Our case manager, Katia, went on a typical home visit to meet with a recently arrived Oromo refugee family. They had an interesting conversation as this couple reflected on their time so far in the United States and she was kind enough to share her reflections.
During a break in our home visit, I asked our intern Carolyn if she had any questions to ask Yonas. I explained that he would be a good candidate for any questions she may have about the situation of refugees or the Oromo people as his family’s relationship with our office has been exceptionally strong and the family has demonstrated a deep comfort with me as their caseworker and friend. Carolyn asked what the situation for Yonas was like in Nairobi, Kenya, where the family was before arriving in Minnesota.
“In Nairobi there are too many problems,” he explained. “The police follow you wherever you go. They ask for money and sometimes they put you in jail. Some nights they come knocking on the door and demand that you open. If you don’t, they break your window and they climb in. Sometimes they take your wife and you don’t know where they’ve taken her until you find her a week later in the hospital. Sometimes they rape your daughter while you’re in the same room. In Nairobi, there are too many problems and you cannot trust anyone to protect you. It is only God that protected us in that place. We have passed it now.”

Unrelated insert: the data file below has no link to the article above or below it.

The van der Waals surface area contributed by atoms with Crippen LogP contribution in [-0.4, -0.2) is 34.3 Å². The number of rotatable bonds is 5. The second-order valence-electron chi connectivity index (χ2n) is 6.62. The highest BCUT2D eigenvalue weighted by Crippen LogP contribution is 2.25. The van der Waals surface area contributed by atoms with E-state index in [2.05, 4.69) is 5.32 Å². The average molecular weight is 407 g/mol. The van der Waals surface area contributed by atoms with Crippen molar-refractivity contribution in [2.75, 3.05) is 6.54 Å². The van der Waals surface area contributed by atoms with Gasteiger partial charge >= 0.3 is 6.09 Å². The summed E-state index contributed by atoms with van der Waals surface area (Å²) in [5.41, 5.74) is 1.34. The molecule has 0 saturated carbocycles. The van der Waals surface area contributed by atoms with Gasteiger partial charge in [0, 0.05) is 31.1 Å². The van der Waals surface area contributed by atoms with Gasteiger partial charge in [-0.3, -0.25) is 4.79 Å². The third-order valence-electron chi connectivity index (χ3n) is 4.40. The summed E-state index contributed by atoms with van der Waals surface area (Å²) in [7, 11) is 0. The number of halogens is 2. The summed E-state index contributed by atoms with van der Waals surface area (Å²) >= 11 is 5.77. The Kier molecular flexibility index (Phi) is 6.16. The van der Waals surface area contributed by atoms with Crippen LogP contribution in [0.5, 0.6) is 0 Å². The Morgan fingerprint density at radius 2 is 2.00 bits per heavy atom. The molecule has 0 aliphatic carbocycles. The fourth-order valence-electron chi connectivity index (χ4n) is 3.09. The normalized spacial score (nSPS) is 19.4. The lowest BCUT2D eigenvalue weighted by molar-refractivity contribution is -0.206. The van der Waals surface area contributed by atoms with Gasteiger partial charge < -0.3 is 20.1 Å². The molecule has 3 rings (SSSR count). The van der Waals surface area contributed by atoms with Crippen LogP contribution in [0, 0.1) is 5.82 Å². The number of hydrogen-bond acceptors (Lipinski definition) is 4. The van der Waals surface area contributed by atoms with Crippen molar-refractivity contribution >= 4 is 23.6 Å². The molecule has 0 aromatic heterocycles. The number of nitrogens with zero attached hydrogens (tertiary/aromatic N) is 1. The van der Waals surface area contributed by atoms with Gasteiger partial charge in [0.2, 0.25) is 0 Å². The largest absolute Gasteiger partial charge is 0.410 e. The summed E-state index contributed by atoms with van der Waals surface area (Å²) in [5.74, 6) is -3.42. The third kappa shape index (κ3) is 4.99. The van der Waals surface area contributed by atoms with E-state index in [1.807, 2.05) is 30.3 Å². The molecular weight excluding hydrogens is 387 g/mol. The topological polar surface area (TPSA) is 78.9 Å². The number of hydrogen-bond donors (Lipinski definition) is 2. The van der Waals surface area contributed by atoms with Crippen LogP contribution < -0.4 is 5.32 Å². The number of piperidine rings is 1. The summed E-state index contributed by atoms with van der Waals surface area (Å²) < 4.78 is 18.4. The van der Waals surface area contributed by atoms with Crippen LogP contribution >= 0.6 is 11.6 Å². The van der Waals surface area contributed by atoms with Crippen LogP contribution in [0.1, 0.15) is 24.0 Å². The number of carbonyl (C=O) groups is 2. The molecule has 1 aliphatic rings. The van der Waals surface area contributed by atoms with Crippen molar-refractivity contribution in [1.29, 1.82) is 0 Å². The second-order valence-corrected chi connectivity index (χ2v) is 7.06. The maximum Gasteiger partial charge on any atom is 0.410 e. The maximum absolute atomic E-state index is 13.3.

Our job counselor Brittany commented that in America the problems are different things—like a wrong name on the work permit or a taxi that doesn’t pick you up for an appointment. “Yes,” Yonas agreed, “we call this a ‘problem’ too. It has the same name as the problems in Nairobi, but it is something else. This is a different world. In America, things are okay. They are simple for us. In Nairobi there are no jobs and we must make a job for ourselves to survive. In Minnesota, there are jobs, we just need to be ready to work. We are prepared to work hard to make our life here.”
On a question during our Cultural Orientation Assessment I asked them to name two services provided by MCC that help new families resettle in Minnesota. “There are many more than two things,” Helen stated. “There is a home for us to stay in, food, assistance with health, school… When we met you we were in a hole. You took us out and you made us human beings. You mixed us with the rest of the people.”
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